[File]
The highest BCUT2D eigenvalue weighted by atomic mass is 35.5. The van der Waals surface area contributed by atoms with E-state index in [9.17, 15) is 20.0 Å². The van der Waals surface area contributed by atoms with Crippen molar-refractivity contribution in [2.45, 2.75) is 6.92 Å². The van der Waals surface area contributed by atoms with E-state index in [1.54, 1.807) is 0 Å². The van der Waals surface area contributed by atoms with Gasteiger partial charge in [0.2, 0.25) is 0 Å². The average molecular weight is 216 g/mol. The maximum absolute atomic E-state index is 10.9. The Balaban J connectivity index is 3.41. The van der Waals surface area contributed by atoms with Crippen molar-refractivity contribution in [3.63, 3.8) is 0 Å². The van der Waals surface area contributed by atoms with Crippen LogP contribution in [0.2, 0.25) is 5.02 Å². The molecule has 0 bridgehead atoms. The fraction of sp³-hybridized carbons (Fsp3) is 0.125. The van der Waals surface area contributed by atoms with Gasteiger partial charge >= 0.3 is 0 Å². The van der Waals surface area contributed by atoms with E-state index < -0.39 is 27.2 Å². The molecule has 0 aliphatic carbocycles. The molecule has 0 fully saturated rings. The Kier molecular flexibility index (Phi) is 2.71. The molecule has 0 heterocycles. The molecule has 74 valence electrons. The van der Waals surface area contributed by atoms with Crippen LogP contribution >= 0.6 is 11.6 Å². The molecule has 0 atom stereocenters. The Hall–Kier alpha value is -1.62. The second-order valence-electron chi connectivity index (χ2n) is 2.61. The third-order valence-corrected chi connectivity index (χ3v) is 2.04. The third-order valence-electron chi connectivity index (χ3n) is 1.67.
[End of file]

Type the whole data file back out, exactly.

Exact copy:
The highest BCUT2D eigenvalue weighted by atomic mass is 35.5. The van der Waals surface area contributed by atoms with E-state index in [9.17, 15) is 20.0 Å². The van der Waals surface area contributed by atoms with Crippen molar-refractivity contribution in [2.45, 2.75) is 6.92 Å². The van der Waals surface area contributed by atoms with E-state index in [1.54, 1.807) is 0 Å². The van der Waals surface area contributed by atoms with Gasteiger partial charge in [0.2, 0.25) is 0 Å². The average molecular weight is 216 g/mol. The maximum absolute atomic E-state index is 10.9. The Balaban J connectivity index is 3.41. The van der Waals surface area contributed by atoms with Crippen molar-refractivity contribution in [3.63, 3.8) is 0 Å². The van der Waals surface area contributed by atoms with Crippen LogP contribution in [0.2, 0.25) is 5.02 Å². The molecule has 0 bridgehead atoms. The fraction of sp³-hybridized carbons (Fsp3) is 0.125. The van der Waals surface area contributed by atoms with Gasteiger partial charge >= 0.3 is 0 Å². The van der Waals surface area contributed by atoms with E-state index < -0.39 is 27.2 Å². The molecule has 0 aliphatic carbocycles. The molecule has 0 fully saturated rings. The Kier molecular flexibility index (Phi) is 2.71. The molecule has 0 heterocycles. The molecule has 74 valence electrons. The van der Waals surface area contributed by atoms with Crippen LogP contribution >= 0.6 is 11.6 Å². The molecule has 0 atom stereocenters. The Hall–Kier alpha value is -1.62. The second-order valence-electron chi connectivity index (χ2n) is 2.61. The third-order valence-corrected chi connectivity index (χ3v) is 2.04. The third-order valence-electron chi connectivity index (χ3n) is 1.67.